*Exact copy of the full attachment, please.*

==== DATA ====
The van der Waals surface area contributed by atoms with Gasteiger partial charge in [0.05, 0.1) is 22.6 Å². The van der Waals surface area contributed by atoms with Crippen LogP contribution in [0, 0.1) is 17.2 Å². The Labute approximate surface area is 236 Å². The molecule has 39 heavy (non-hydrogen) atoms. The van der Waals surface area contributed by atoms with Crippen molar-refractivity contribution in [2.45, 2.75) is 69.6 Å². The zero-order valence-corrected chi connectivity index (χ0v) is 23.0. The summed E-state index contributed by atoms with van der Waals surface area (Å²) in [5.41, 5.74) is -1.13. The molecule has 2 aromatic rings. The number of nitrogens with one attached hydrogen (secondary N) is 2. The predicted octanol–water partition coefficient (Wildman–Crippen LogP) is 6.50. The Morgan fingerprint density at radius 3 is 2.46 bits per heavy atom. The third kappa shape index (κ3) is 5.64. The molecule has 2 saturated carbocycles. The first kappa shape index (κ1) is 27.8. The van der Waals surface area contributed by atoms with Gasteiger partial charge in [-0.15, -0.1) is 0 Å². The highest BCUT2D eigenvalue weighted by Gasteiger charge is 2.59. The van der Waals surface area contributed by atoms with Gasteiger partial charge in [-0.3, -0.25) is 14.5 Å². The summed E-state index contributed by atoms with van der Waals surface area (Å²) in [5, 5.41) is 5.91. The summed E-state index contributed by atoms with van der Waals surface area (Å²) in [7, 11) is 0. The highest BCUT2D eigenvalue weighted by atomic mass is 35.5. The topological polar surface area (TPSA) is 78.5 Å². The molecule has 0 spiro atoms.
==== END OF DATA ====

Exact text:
The van der Waals surface area contributed by atoms with Gasteiger partial charge in [0.05, 0.1) is 22.6 Å². The van der Waals surface area contributed by atoms with Crippen LogP contribution in [0, 0.1) is 17.2 Å². The Labute approximate surface area is 236 Å². The molecule has 39 heavy (non-hydrogen) atoms. The van der Waals surface area contributed by atoms with Crippen molar-refractivity contribution in [2.45, 2.75) is 69.6 Å². The zero-order valence-corrected chi connectivity index (χ0v) is 23.0. The summed E-state index contributed by atoms with van der Waals surface area (Å²) in [5.41, 5.74) is -1.13. The molecule has 2 aromatic rings. The number of nitrogens with one attached hydrogen (secondary N) is 2. The predicted octanol–water partition coefficient (Wildman–Crippen LogP) is 6.50. The Morgan fingerprint density at radius 3 is 2.46 bits per heavy atom. The third kappa shape index (κ3) is 5.64. The molecule has 2 saturated carbocycles. The first kappa shape index (κ1) is 27.8. The van der Waals surface area contributed by atoms with Gasteiger partial charge in [-0.15, -0.1) is 0 Å². The highest BCUT2D eigenvalue weighted by Gasteiger charge is 2.59. The van der Waals surface area contributed by atoms with Gasteiger partial charge in [-0.3, -0.25) is 14.5 Å². The summed E-state index contributed by atoms with van der Waals surface area (Å²) in [5, 5.41) is 5.91. The summed E-state index contributed by atoms with van der Waals surface area (Å²) in [7, 11) is 0. The highest BCUT2D eigenvalue weighted by atomic mass is 35.5. The topological polar surface area (TPSA) is 78.5 Å². The molecule has 0 spiro atoms.